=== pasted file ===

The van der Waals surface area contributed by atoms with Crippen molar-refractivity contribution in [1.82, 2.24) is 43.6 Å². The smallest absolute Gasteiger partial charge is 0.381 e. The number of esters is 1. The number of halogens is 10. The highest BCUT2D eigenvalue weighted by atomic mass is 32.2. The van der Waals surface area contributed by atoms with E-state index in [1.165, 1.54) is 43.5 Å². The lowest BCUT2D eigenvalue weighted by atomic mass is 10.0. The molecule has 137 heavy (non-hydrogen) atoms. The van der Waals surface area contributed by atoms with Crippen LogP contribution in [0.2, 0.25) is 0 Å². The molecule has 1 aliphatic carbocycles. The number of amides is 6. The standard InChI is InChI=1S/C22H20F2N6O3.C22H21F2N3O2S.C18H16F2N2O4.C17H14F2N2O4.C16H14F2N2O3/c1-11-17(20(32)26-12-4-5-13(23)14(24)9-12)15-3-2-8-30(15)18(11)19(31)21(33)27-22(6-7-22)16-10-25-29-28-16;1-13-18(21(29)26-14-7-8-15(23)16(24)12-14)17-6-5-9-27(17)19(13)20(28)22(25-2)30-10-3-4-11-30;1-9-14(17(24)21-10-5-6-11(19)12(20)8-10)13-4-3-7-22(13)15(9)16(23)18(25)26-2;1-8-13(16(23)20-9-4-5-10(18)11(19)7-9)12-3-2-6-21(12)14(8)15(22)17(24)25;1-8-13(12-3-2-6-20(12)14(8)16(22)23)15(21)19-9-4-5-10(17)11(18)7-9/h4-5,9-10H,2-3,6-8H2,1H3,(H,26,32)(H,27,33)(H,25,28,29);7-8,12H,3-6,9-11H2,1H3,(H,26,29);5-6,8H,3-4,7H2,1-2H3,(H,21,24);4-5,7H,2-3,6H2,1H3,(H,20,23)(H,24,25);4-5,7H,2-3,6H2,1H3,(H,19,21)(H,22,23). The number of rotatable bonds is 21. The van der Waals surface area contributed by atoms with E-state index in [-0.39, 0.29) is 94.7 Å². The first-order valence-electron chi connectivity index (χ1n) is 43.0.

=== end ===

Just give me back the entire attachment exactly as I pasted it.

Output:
The van der Waals surface area contributed by atoms with Crippen molar-refractivity contribution in [1.82, 2.24) is 43.6 Å². The smallest absolute Gasteiger partial charge is 0.381 e. The number of esters is 1. The number of halogens is 10. The highest BCUT2D eigenvalue weighted by atomic mass is 32.2. The van der Waals surface area contributed by atoms with E-state index in [1.165, 1.54) is 43.5 Å². The lowest BCUT2D eigenvalue weighted by atomic mass is 10.0. The molecule has 137 heavy (non-hydrogen) atoms. The van der Waals surface area contributed by atoms with Crippen LogP contribution in [0.2, 0.25) is 0 Å². The molecule has 1 aliphatic carbocycles. The number of amides is 6. The standard InChI is InChI=1S/C22H20F2N6O3.C22H21F2N3O2S.C18H16F2N2O4.C17H14F2N2O4.C16H14F2N2O3/c1-11-17(20(32)26-12-4-5-13(23)14(24)9-12)15-3-2-8-30(15)18(11)19(31)21(33)27-22(6-7-22)16-10-25-29-28-16;1-13-18(21(29)26-14-7-8-15(23)16(24)12-14)17-6-5-9-27(17)19(13)20(28)22(25-2)30-10-3-4-11-30;1-9-14(17(24)21-10-5-6-11(19)12(20)8-10)13-4-3-7-22(13)15(9)16(23)18(25)26-2;1-8-13(16(23)20-9-4-5-10(18)11(19)7-9)12-3-2-6-21(12)14(8)15(22)17(24)25;1-8-13(12-3-2-6-20(12)14(8)16(22)23)15(21)19-9-4-5-10(17)11(18)7-9/h4-5,9-10H,2-3,6-8H2,1H3,(H,26,32)(H,27,33)(H,25,28,29);7-8,12H,3-6,9-11H2,1H3,(H,26,29);5-6,8H,3-4,7H2,1-2H3,(H,21,24);4-5,7H,2-3,6H2,1H3,(H,20,23)(H,24,25);4-5,7H,2-3,6H2,1H3,(H,19,21)(H,22,23). The number of rotatable bonds is 21. The van der Waals surface area contributed by atoms with E-state index in [-0.39, 0.29) is 94.7 Å². The first-order valence-electron chi connectivity index (χ1n) is 43.0.